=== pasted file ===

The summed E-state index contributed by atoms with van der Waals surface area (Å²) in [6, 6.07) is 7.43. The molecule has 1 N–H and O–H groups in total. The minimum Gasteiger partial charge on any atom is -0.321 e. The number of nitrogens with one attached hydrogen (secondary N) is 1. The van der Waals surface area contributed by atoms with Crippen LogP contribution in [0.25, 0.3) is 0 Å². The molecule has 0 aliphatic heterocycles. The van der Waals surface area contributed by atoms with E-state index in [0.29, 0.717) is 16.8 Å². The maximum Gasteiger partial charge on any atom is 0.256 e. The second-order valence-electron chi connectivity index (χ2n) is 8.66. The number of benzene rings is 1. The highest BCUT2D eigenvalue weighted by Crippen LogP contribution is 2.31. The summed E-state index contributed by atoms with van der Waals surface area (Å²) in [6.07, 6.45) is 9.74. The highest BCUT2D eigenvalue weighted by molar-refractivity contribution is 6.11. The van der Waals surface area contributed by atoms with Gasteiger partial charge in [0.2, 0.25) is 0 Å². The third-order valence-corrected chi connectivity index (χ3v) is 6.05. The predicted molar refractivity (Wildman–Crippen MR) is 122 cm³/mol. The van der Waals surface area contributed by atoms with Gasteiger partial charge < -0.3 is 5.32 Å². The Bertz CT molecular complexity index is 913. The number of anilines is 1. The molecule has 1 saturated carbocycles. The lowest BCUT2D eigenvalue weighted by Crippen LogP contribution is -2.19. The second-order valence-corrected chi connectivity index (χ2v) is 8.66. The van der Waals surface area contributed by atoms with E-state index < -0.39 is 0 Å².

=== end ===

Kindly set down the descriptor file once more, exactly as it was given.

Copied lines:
The summed E-state index contributed by atoms with van der Waals surface area (Å²) in [6, 6.07) is 7.43. The molecule has 1 N–H and O–H groups in total. The minimum Gasteiger partial charge on any atom is -0.321 e. The number of nitrogens with one attached hydrogen (secondary N) is 1. The van der Waals surface area contributed by atoms with Crippen LogP contribution in [0.25, 0.3) is 0 Å². The molecule has 0 aliphatic heterocycles. The van der Waals surface area contributed by atoms with E-state index in [0.29, 0.717) is 16.8 Å². The maximum Gasteiger partial charge on any atom is 0.256 e. The second-order valence-electron chi connectivity index (χ2n) is 8.66. The number of benzene rings is 1. The highest BCUT2D eigenvalue weighted by Crippen LogP contribution is 2.31. The summed E-state index contributed by atoms with van der Waals surface area (Å²) in [6.07, 6.45) is 9.74. The highest BCUT2D eigenvalue weighted by molar-refractivity contribution is 6.11. The van der Waals surface area contributed by atoms with Gasteiger partial charge in [0.2, 0.25) is 0 Å². The third-order valence-corrected chi connectivity index (χ3v) is 6.05. The predicted molar refractivity (Wildman–Crippen MR) is 122 cm³/mol. The van der Waals surface area contributed by atoms with Gasteiger partial charge < -0.3 is 5.32 Å². The Bertz CT molecular complexity index is 913. The number of anilines is 1. The molecule has 1 saturated carbocycles. The lowest BCUT2D eigenvalue weighted by Crippen LogP contribution is -2.19. The second-order valence-corrected chi connectivity index (χ2v) is 8.66. The van der Waals surface area contributed by atoms with E-state index < -0.39 is 0 Å².